When you wear Helen Keller sunglasses, “You see the world, the world sees you.” One wonders what the real Helen Keller, blinded by illness at an early age, would think of the Chinese company who came up with that jarringly inappropriate motto.
Helen Keller, of course, was a young Alabama girl who mastered several incapacitating disabilities with the aid of Anne Sullivan. Keller's autobiography was most famously documented in the 1962 Oscar-winning feature film “The Miracle Worker” starring Patty Duke as Keller and Anne Bancroft as Sullivan.
Keller, who passed away in 1968 at the age of 87, was widely admired in her lifetime not only for her personal triumph over adversity but also for her copious writing and charitable work on behalf of the disadvantaged. Helen Keller's well-publicized foreign travel helped spread her story to a global audience and her name is familiar even today in far-flung corners of the globe... including China.
Now an eyewear manufacturer in the southeastern Chinese city of Xiamen is hoping to capitalize on Keller, a well-known figure in China as her story is part of the nation's school curriculum. Part of Keller's allure to Chinese educators is the fact that she was an avowed and active social reformer; a member of the Socialist Party who espoused political views that were very radical for the time.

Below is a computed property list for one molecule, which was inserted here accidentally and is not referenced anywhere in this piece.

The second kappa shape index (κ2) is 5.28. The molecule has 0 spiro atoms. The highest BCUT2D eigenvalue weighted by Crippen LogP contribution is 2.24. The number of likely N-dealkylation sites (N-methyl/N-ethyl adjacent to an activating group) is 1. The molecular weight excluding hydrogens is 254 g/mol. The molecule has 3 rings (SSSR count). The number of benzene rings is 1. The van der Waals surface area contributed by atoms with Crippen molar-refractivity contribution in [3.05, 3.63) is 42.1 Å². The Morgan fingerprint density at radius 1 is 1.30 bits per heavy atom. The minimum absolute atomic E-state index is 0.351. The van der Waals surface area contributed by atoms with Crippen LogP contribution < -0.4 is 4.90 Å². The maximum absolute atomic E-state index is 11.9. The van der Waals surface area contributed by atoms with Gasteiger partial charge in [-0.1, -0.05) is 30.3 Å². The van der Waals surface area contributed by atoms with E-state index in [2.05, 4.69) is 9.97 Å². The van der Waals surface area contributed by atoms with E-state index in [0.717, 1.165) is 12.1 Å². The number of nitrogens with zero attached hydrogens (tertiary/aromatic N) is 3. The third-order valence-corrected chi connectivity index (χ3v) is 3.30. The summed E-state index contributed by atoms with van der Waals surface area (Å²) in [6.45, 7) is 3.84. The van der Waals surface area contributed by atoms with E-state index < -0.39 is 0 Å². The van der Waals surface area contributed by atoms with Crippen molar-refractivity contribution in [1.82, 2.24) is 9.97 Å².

To quote one of her writings from 1911, “The country is governed for the richest, for the corporations, the bankers, the land speculators, and for the exploiters of labor. The majority of mankind is ground down by industrial oppression in order that the small remnant may live in ease.” If Helen Keller isn't one of the inspirations of the Occupy movement, she darned well should be!
Perhaps we can cut the Chinese owners and marketers of Helen Keller brand sunglasses a little slack, then, and give them the benefit of the doubt when they so egregiously associate eyewear with one of history's most famous blind people.
As a matter of fact, company spokesperson Chen Wenjing was unfazed when asked about the association, stating they “were aware Helen Keller was blind, but what they valued was her philanthropist spirit which spread optimism around the world.” Works for me, though the firm's cringe-worthy motto “You see the world, the world sees you” could do with some fine-tuning. (via Ministry of Tofu, WSJ Blogs, and Liuzhou Laowai)